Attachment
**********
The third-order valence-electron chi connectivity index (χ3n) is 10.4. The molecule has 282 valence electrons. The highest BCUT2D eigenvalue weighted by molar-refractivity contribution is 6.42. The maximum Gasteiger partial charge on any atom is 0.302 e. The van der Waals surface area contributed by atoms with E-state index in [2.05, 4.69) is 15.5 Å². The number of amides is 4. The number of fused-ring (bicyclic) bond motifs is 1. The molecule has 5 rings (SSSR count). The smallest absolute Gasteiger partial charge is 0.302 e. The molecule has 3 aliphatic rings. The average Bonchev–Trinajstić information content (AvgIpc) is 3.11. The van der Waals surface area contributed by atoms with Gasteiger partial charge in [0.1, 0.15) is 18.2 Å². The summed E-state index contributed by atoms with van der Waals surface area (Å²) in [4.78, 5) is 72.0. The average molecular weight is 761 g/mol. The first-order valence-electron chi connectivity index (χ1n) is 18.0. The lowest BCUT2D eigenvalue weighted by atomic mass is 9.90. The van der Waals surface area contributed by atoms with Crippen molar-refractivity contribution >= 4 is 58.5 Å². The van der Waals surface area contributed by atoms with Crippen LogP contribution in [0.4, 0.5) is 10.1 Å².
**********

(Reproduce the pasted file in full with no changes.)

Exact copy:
The third-order valence-electron chi connectivity index (χ3n) is 10.4. The molecule has 282 valence electrons. The highest BCUT2D eigenvalue weighted by molar-refractivity contribution is 6.42. The maximum Gasteiger partial charge on any atom is 0.302 e. The van der Waals surface area contributed by atoms with E-state index in [2.05, 4.69) is 15.5 Å². The number of amides is 4. The number of fused-ring (bicyclic) bond motifs is 1. The molecule has 5 rings (SSSR count). The smallest absolute Gasteiger partial charge is 0.302 e. The molecule has 3 aliphatic rings. The average Bonchev–Trinajstić information content (AvgIpc) is 3.11. The van der Waals surface area contributed by atoms with Gasteiger partial charge in [0.1, 0.15) is 18.2 Å². The summed E-state index contributed by atoms with van der Waals surface area (Å²) in [4.78, 5) is 72.0. The average molecular weight is 761 g/mol. The first-order valence-electron chi connectivity index (χ1n) is 18.0. The lowest BCUT2D eigenvalue weighted by atomic mass is 9.90. The van der Waals surface area contributed by atoms with Crippen molar-refractivity contribution >= 4 is 58.5 Å². The van der Waals surface area contributed by atoms with Crippen LogP contribution in [0.4, 0.5) is 10.1 Å².